Unsealed testimony alleges Activision tried to spy on ex-Infinity Ward heads
Call of Duty publisher allegedly launched a secret internal investigation against Jason West, Vince Zampella; EA settles out of court with Activision.
A number of unsealed documents from the upcoming trial between Activision and a group of ex-Infinity Ward developers have revealed a testimony that alleges the publisher launched an internal investigation against lead plaintiffs Jason West and Vince Zampella.
The documents--made public this week by Los Angeles County Superior Court Judge Elihu Berle--contain the testimony of Activision's former senior director of information technology, Thomas Fenady. As reported by Giant Bomb and The Los Angeles Times, Fenady's testimony alleges that Activision's in-house lawyer, George Rose, asked him to spy on West and Zampella by accessing their work emails, voice mails, and computer files.
According to Fenady, who left Activision in 2009, Rose told him the decision to investigate West and Zampella came from Activision CEO Bobby Kotick. The testimony also alleges that the objective--known as Project Icebreaker--was begun with the aim of building evidence against West and Zampella but that efforts to monitor the personal correspondence of the developers, which included using outside parties, were unsuccessful.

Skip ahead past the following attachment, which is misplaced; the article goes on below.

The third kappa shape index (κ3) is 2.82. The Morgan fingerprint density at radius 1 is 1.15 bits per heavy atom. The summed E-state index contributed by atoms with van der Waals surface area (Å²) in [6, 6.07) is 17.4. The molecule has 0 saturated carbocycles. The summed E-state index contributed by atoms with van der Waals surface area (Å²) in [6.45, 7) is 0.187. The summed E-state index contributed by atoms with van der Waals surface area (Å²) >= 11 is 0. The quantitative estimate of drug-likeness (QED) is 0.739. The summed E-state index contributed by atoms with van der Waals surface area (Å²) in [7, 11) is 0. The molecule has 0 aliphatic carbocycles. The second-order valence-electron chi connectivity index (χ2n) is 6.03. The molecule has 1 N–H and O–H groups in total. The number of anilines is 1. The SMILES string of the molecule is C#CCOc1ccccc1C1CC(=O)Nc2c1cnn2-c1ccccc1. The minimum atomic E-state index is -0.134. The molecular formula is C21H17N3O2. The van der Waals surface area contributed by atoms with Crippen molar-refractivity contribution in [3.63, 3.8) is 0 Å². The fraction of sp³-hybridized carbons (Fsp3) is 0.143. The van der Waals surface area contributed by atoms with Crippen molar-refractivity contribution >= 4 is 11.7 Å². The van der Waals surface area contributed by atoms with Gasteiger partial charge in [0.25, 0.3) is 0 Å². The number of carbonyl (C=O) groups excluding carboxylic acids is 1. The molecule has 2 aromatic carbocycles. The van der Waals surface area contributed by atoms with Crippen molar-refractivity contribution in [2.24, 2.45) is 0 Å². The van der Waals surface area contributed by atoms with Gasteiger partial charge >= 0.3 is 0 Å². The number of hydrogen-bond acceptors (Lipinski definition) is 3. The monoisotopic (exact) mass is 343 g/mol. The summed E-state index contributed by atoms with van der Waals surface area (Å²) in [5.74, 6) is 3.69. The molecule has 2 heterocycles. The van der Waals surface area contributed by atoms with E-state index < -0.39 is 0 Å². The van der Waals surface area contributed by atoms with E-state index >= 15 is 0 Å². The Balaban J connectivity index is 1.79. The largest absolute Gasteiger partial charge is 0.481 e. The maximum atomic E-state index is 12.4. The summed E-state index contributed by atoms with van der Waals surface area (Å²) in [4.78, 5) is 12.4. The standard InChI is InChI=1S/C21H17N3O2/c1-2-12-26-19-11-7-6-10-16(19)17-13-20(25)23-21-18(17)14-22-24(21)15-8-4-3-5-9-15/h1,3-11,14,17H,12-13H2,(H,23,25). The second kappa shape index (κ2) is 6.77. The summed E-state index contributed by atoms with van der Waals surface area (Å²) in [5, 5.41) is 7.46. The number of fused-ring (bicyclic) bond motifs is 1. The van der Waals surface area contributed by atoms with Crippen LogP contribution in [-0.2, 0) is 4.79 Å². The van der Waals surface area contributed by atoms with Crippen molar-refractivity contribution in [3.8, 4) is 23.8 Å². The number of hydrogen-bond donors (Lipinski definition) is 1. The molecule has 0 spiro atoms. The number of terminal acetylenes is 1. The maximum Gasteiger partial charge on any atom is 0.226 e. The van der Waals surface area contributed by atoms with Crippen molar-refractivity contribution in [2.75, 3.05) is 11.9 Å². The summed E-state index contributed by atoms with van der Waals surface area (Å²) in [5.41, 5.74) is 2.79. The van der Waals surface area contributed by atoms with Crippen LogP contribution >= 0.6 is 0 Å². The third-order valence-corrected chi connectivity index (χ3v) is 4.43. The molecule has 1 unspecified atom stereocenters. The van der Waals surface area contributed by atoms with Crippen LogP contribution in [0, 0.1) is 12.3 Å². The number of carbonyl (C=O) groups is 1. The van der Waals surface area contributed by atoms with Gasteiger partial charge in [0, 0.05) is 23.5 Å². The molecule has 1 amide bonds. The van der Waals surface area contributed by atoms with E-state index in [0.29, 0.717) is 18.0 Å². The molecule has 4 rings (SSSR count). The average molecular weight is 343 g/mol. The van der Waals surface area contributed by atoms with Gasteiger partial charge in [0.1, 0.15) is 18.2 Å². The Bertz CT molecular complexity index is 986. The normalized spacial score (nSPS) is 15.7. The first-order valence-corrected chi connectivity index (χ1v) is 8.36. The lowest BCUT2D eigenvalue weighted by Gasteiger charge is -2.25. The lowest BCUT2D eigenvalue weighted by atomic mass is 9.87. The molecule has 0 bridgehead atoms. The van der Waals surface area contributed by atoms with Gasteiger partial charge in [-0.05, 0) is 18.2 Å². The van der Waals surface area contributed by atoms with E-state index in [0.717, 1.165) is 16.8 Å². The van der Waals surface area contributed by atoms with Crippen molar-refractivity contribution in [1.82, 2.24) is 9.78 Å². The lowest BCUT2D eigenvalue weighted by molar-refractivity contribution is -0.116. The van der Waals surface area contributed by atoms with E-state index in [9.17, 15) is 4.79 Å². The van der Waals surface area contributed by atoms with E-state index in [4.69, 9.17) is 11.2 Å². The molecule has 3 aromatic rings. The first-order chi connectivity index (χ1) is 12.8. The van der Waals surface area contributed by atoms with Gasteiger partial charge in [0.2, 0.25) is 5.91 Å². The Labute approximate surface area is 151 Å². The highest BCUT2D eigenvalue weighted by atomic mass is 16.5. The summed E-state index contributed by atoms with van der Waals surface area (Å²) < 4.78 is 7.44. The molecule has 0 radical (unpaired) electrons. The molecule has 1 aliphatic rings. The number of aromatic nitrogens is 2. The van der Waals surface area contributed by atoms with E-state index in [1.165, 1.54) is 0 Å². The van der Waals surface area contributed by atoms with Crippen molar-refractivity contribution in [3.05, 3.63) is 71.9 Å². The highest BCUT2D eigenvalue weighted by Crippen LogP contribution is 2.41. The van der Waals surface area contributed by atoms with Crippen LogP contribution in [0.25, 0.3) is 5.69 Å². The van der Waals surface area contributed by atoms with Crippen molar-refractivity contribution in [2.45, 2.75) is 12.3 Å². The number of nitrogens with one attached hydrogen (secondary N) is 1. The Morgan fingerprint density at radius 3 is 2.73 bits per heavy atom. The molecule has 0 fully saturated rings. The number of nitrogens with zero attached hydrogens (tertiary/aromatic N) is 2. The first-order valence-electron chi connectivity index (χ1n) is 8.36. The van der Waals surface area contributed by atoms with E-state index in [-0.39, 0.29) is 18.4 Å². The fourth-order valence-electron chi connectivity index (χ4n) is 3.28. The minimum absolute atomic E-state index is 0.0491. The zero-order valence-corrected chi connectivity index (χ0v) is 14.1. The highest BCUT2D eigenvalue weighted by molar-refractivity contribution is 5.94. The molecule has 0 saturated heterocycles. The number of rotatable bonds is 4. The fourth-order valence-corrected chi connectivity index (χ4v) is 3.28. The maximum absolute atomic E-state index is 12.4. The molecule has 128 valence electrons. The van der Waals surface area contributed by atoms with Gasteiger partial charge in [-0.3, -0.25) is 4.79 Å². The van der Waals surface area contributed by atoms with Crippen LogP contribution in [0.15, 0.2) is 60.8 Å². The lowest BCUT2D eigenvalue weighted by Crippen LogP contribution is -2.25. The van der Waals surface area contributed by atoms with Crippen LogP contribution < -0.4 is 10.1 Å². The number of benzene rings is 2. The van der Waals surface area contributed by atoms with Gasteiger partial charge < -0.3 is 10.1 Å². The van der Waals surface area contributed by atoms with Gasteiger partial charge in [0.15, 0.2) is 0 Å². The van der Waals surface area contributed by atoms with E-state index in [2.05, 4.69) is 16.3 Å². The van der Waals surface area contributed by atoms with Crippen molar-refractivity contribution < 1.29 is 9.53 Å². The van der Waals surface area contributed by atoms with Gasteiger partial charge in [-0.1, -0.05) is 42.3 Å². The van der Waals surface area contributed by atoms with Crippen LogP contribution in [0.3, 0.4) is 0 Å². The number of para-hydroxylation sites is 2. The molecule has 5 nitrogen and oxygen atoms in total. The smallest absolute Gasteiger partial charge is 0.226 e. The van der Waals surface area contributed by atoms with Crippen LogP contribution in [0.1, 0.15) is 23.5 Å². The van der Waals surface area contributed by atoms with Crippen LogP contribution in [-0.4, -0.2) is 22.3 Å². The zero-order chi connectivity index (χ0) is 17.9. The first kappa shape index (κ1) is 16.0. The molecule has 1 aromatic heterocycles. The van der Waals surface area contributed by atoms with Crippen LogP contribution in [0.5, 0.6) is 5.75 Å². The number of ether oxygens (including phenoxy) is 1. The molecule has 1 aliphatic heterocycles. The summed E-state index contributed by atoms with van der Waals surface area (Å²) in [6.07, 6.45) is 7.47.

Other documents unsealed by Judge Elihu Berle in the case include a plan documenting bonuses from West and Zampella's initial agreement in 2003, as well as a memorandum of understanding from 2008, explaining the extension of the developers' initial contract.
According to the LA Times report, the documents form part of the contract that Activision had with West and Zampella and the 40 other game developers involved in the lawsuit, laying out the money that Activision owes the developers in royalties and bonuses.
Activision claims that it fired West and Zampella because they were secretly planning to start their new studio with the help of Electronic Arts, while still employed by the Call of Duty publisher. West and Zampella claim that the real reason they were fired was so Activision wouldn't have to pay them millions of dollars in royalties associated with Modern Warfare 2. Beyond the performance-based payout and any other court-awarded monetary damages, West and Zampella are seeking to gain co-ownership of the Modern Warfare brand. If successful in court, West and Zampella would have the right to create and release both old and new instalments in the Modern Warfare franchise.
According to a recent report from Bloomberg, Activision has dropped the $400 million claim against EA, which originally made up part of its lawsuit against West and Zampella.
Although the terms of the settlement were not disclosed, Bloomberg reported that EA will now be removed from the upcoming trial, set to take place on May 29.
The products discussed here were independently chosen by our editors. GameSpot may get a share of the revenue if you buy anything featured on our site.